In a companion case study of searching for a book title in Google Book Search (GBS), I reported that there were multiple editions from Google Books but no editions from Internet Archive (IA). In this article, I report on searching the same title — Diagnostic and therapeutic technic, by Albert S. Morrow — directly in Internet Archive. GBS found four editions for the book, and IA finds three, from a variety of sources.

Results

The list below is the titles retrieved in searching for Diagnostic and therapeutic technic in IA, in the rank they appeared:

• 1. Diagnostic and  therapeutic technic, 1911
Digitizing sponsor: Google; From the collections of: Harvard University; Downloads: 43
Source: Google: GBS-Library: Harvard

• 2. Diagnostic and  therapeutic technic, 1911
Digitizing sponsor: Google; From the collections of: unknown library; Downloads: 39
Source: Google: GBS-Library: Stanford

• 3. Diagnostic and  Therapeutic Technic, 1921
Digitizing sponsor: Google; from the collections of: unknown library; Downloads: 21
Source: Google: GBS-Library: Stanford

• 4. Diagnostic and  therapeutic technic, 1915
Digitizing sponsor: Google; from the collections of: Harvard University; Downloads: 27
Source: Google: GBS-Library: Harvard

• 5. Diagnostic and therapeutic technic, 1915
From scan: “Digitized by the Internet Archive in 2010 with funding from Open Knowledge Commons”
Digitizing sponsor: Open Knowledge Commons; Contributor: Columbia University Libraries; Downloads: 2

• 6. Diagnostic and  therapeutic technic, 1915
Digitizing sponsor: MSN; Contributor: University of California Libraries; Collection: americana, CDL; Downloads: 130

• 7. Diagnostic and  therapeutic technic, 1921
Digitizing sponsor: MSN; Contributor: Gerstein – University of Toronto; Downloads: 67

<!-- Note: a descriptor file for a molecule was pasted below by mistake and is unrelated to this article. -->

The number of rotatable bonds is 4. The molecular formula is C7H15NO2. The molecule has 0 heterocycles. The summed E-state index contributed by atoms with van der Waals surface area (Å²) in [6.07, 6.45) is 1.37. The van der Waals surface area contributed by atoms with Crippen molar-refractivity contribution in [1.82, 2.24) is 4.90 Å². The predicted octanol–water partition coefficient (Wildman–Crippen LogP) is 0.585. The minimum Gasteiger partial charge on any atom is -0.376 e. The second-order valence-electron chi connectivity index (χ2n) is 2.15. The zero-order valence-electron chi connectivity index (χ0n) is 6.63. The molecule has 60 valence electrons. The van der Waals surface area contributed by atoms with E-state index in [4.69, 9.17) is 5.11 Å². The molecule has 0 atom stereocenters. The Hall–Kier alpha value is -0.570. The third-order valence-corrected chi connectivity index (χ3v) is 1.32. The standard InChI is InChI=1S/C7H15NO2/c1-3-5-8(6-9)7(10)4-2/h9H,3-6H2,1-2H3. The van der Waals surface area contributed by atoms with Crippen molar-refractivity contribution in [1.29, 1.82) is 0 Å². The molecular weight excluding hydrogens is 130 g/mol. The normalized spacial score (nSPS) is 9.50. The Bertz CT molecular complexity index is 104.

Observations and conclusions

Sources of records:

  • The first four records are from Google Book Search (although it’s not all of the records for the title that are in GBS). The IA record for these includes the URL for the corresponding GBS record without linking directly, so I’ve added links to help see the connection.
  • MSN books (#6 – #7) came to IA from the Microsoft effort to scan books in competition with Google, which ended in 2008.
  • Open Knowledge Commons (#5) is the only record that’s not GBS or MSN — It’s apparently related to a new effort by OKC  to scan medical books.

As in GBS, the reasoning for the placement of the different records — different editions and different contributing libraries — is ambiguous. The only order seems to be that records from the same sources are together.

The number of downloads appears to be a good indication of how long a record has been in IA. The MSN records (#6, #7) have been in the longest and have the most downloads. The GBS records (#1 – #4) were apparently entered later, at about the same time, since they have similar download numbers. The Open Knowledge Commons record (#5) was just entered this year, and only has two downloads.

The most interesting finding in this little case study (combined with the one on Google Book Search) is the duplication of GBS records in IA. This raises the question of how the two scanning efforts relate to each other — Which books from GBS are duplicated in IA? Is IA able to scan any full-view books in GBS? Do they particularly scan books from some contributing libraries?

Related articles:

Eric Rumsey is at: eric-rumsey AttSign uiowa dott edu and on Twitter @ericrumsey

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